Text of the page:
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What are the Different Types of Oral Cavity Cancer?

Mary Elizabeth
Updated Feb 15, 2024
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The oral cavity is defined as the portion of the body that begins with the lips and ends with the front of the tonsils. Only five percent of cancers reported each year occur in the head and neck area, but of these, a full 30 percent occur in the oral cavity. Cancer that occurs in this area are referred to as oral cavity cancer.

The oral cavity has a number of different types of tissue, with the result that there are several different types of oral cavity cancer. Some of the specialized types of tissue include the inside of the lips, the salivary glands, the jaw, the hard palate, the teeth, the tongue, and the lining of the mouth, and while some types of oral cavity cancer are particular to one type of tissue, others can be found in multiple areas.

Squamous cell carcinoma, for example, which affects the lining of the oral cavity, is the most common oral cavity cancer, making up 95% of all the cancers in this area. A carcinoma is a malignant cancer that stems from epithelial cells, those found in the lining tissues of the body. Squamous cell carcinoma is differentiated into subgroups based on the similarity of the cells to normal lining cells. The types are: poorly differentiated, moderately differentiated, and well differentiated.

Several oral cavity cancers, such as adenoid cystic carcinoma and mucoepidermoid carcinoma, are particular to the salivary glands. Mucoepidermoid carcinomas make up 35% of salivary gland malignancies, and although this is their primary site, they have also been found in atypical locations including the thyroid gland, the lungs, the Eustachian tube in the ear, and the breast. Similarly, adenoid cystic carcinoma, abbreviated AdCC, though usually grouped with salivary gland cancers, also can arise at a number of other sites. Both these cancers are referred to as adenocarcinomas because they arise from glandular tissue.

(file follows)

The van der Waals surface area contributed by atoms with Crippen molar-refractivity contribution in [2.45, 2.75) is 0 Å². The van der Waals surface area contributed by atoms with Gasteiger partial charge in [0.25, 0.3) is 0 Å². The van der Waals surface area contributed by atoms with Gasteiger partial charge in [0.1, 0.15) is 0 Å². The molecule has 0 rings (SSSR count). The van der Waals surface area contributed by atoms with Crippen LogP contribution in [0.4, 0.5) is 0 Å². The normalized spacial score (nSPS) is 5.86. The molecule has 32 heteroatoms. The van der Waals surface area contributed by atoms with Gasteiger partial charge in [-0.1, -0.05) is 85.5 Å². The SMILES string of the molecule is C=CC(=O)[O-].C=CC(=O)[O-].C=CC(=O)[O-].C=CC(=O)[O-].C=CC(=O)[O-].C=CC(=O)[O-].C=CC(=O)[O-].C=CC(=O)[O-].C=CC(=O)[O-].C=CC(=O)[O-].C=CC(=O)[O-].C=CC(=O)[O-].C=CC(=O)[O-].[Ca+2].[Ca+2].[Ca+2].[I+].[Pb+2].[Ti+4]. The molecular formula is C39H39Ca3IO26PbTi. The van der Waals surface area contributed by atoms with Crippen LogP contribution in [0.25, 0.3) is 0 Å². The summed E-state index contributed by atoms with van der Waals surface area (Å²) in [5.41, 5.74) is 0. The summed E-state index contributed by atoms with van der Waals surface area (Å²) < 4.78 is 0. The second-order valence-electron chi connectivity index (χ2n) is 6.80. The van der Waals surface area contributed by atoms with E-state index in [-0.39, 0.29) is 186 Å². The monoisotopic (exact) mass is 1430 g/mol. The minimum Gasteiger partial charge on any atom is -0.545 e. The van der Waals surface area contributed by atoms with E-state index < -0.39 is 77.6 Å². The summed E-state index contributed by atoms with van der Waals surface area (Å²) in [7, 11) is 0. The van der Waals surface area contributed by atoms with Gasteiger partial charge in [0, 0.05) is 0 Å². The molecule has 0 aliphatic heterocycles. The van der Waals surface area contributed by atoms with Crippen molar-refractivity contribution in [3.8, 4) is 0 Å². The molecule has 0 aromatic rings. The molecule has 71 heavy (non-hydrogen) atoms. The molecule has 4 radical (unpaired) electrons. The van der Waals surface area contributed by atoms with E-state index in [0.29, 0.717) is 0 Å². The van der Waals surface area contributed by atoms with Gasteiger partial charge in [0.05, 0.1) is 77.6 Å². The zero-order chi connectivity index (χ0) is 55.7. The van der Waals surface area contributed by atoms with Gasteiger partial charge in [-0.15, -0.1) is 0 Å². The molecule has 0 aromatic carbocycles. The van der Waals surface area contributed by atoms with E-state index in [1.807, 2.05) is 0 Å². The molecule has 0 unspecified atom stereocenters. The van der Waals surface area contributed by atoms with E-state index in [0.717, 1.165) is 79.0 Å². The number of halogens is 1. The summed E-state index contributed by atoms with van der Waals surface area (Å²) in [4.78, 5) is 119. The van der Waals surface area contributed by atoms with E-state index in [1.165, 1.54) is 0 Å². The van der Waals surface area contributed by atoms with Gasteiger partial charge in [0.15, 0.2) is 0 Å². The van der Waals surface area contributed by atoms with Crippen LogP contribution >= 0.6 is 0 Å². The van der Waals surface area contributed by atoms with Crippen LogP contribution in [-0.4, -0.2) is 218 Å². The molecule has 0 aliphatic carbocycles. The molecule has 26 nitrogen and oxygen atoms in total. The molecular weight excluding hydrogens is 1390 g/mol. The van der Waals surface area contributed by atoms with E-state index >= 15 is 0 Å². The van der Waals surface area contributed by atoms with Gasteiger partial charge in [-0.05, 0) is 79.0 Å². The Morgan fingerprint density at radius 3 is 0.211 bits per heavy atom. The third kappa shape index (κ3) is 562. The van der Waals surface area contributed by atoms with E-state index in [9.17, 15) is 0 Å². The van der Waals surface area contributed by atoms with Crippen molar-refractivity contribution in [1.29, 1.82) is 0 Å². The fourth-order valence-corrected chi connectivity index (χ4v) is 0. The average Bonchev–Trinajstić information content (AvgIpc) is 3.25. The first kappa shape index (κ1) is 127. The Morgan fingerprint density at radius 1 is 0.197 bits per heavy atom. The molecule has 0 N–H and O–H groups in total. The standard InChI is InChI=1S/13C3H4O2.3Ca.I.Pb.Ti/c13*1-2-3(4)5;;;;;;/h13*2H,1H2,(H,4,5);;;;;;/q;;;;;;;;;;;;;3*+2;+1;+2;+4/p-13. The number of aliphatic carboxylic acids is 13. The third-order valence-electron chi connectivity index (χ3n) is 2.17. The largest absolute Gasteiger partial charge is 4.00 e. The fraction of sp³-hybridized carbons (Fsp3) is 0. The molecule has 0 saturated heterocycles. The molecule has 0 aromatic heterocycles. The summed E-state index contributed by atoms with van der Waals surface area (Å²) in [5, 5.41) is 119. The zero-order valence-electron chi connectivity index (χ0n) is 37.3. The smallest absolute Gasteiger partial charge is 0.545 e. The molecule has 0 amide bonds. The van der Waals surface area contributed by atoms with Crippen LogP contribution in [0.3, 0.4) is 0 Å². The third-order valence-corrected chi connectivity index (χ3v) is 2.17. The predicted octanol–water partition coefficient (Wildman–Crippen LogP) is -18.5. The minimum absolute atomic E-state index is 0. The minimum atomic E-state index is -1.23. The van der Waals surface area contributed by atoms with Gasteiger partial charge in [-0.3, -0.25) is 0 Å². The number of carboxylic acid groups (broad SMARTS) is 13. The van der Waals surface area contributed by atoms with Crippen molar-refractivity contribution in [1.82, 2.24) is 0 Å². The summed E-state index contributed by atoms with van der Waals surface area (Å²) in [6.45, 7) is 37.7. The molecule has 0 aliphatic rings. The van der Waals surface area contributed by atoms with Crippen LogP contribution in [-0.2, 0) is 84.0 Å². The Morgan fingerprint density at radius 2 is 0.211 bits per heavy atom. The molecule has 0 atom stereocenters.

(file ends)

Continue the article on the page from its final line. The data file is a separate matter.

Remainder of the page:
Sarcomas, which are cancers of the connective tissue, are also found in the oral cavity. These tumors may arise in a variety of oral tissues, including muscle, fat, bone, and cartilage. Sarcomas are identified both by the tissue in which they originate and a grade that indicates their likelihood of metastasis and how aggressively they should be treated.

Melanomas, tumors of the melanocytes, are skin cancers. Melanomas of the oral cavity are not common, but do exist. Unlike the melanomas linked to exposure to the sun, the cause of oral malignant melanoma has not been established, with no proven links to tobacco, alcohol, oral hygiene or any other specific cause.

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Mary Elizabeth
By Mary Elizabeth
Passionate about reading, writing, and research, Mary Elizabeth is dedicated to correcting misinformation on the Internet. In addition to writing articles on art, literature, and music for WiseGeek, Mary works as a teacher, composer, and author who has written books, study guides, and teaching materials. Mary has also created music composition content for Sibelius Software. She earned her B.A. from University of Chicago's writing program and an M.A. from the University of Vermont.
Discussion Comments
By Ahmerus — On Jan 08, 2014
Like with any other cancer, see a health professional when changes take place in your mouth. If you suspect you are at risk for lip and oral cavity cancer, see a dentist. Even before changes take place, seeing a dentist regularly can assist in early detection of the disease.
By SpecialBug — On Jan 07, 2014

It is interesting that there is no link between oral malignant cancer and tobacco or alcohol use, since it is a leading cause of cancer of the mouth.

Mary Elizabeth
Mary Elizabeth
Passionate about reading, writing, and research, Mary Elizabeth is dedicated to correcting misinformation on the...
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